...at least as long as you have WiFi or any other internet connection.
Almost everyone with a cell phone will tell you they have that one frustrating spot that seems to never have a signal. This usually happens in the center of a building, or a basement, where the RF waves just never seem to reach.
Recently, I found myself in this situation since I moved desks at work from a window seat to a larger office in the center of the building. Just as I feared, my desk is now devoid of almost all cell services, and I haven't been able to get a single bar there with T-Mobile.
I tried calling T-mobile and reporting a weak reception area, but we all know that probably won't do anything, at least not for several years. Oh, what to do!
Well, I'm happy to say that having a smartphone has paid off again...
I am now able to receive all my regular calls, on my cell phone, and the best part is it doesn't actually use my minute allotment for the month!
How is this possible?
Well, I've got 4 words for you: Skype for Windows Mobile.
In case you've been living under a rock, Skype (click for more info) is the one of the biggest internet-voice services existing. The basic premise is that you can make free PC to PC calls without the hassle of a telephone. While its not exactly VOIP, they do offer VOIP-ish services, such as Skype-In which assigns a local telephone number to ring into your skype account.
So how does this help?
Here's what I did:
I bought a Skype-in number.
I then installed Skype for WM Smartphone.
I then set my call forwarding if unavailable number to my Skype-In number (this can be set in start>settings>phone>call forwarding. By default it is the T-mobile voice mail number).
I then make sure I have an internet connection at work (WiFi or activesync, I will explain why activesync may be better below).
How does it work?
Simple: When my phone is out of service, it registers as unavailable to the network. When unavailable, it will forward my calls to the skype in number which DOES ring on my phone (through skype) and then I can talk to the person.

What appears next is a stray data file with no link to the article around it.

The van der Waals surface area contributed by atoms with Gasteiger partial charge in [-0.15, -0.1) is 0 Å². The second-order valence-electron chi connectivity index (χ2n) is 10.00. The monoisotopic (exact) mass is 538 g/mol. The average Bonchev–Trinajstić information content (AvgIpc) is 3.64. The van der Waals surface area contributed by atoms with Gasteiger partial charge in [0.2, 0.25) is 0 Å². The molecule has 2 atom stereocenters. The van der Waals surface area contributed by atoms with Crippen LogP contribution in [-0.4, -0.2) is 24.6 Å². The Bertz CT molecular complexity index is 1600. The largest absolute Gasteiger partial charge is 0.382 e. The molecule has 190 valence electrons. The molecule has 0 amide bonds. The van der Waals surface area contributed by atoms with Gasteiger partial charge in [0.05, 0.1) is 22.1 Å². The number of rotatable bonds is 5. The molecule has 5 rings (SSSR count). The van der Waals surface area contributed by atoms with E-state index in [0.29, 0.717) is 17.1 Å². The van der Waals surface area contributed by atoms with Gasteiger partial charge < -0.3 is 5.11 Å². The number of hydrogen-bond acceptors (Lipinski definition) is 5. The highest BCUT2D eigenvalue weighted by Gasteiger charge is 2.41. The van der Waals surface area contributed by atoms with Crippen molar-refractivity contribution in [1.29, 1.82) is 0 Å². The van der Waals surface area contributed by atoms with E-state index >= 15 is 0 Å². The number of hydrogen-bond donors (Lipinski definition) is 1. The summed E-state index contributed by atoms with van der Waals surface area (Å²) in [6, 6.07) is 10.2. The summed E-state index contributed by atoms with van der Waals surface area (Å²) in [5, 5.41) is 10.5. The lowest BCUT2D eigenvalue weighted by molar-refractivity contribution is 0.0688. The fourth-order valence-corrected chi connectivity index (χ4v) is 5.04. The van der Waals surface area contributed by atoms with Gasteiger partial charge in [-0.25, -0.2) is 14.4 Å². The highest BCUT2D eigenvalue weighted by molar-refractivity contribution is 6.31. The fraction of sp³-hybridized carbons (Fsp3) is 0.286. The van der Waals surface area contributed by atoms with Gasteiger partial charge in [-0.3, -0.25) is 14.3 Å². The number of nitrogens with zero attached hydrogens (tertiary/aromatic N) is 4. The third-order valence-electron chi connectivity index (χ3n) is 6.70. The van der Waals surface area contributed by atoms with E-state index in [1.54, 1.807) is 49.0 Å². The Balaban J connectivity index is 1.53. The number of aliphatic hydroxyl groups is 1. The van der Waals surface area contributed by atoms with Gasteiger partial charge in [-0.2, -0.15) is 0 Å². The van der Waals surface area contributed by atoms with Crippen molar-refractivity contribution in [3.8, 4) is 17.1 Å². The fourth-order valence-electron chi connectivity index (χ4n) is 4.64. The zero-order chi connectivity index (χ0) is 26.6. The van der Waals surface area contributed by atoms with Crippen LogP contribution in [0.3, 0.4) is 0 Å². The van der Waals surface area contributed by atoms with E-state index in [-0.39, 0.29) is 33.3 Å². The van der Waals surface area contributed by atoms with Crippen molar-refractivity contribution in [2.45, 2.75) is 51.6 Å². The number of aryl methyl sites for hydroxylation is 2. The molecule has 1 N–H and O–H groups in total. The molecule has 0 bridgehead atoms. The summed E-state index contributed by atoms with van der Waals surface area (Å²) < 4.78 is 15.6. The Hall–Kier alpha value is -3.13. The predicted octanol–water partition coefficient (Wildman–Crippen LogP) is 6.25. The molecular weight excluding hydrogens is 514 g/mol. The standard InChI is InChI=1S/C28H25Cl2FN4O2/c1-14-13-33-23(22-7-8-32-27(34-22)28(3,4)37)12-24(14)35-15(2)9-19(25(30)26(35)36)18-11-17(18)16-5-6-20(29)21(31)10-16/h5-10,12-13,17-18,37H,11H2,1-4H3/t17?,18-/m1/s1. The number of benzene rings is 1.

This is different from busy or unanswered calls, which will still go to my T-mobile voice mail as long as my phone is on and has service. Basically, this will only happen when I'm out of service.
Doesn't Skype-In cost money?
Yes, it does.
However, it is VERY inexpensive... it adds up to about $3 or $4 a month, depending upon the plan you purchase. For me, its worth the few bucks to have my calls come in. Also, I'm considering using the skype-in number as a seperate business line as well... I could give people that number instead of my cell phone for privacy purposes. Its a worthwhile investment, especially if you consider that you're getting "extra" minutes (see next item).
Doesn't call forwarding still use your minutes?
Yes, you use minutes, but not your regular minutes, at least not with T-mobile.
Most people don't realize that you get an additional 1000min for call forwarding (different plans may vary), which doesn't come out of your regular minute bucket. These are like free minutes from a separate bucket which I would never otherwise be able to use! Being that I don't use that many regular minutes in a month, I doubt I'll EVER make that many when just out of service!
Doesn't leaving WiFi on all day eat your battery?
Most smartphones that have WiFi also don't keep it on when there isn't any activity. So, you could either set it to stay on, and kill your battery, or you could connect it to activesync when you're at a desk, and then just use WiFi when roaming around the office. Remember, Activesync not only passes the internet to your phone through the computer, but it also charges through the USB cable.
What if my smartphone doesn't have WiFi?
Ha, and you call that a smartphone?
Seriously though, all you Moto Q, Blackjack, and users of smartphones from yesteryear can still do this without WiFi.
As I mentioned above, you could always use the activesync solution, or use a bluetooth connection (AKA WiFi mini) if you'd rather not be tethered.
Isn't this similar to UMA?
UMA stands for Unlicesned Mobile Access. Some providers, including T-mobile, are currently testing the prospect of allowing WiFi phones to make VOIP calls when available to save minutes and help poor reception areas.
The difference is that UMA will be a seperate charge from the carrier, and uh, it doesn't exist yet. You'll also need new phones to use it since no current phone supports UMA.
Good luck, and contact me if you found this usefull!
Feel free to ask any questions...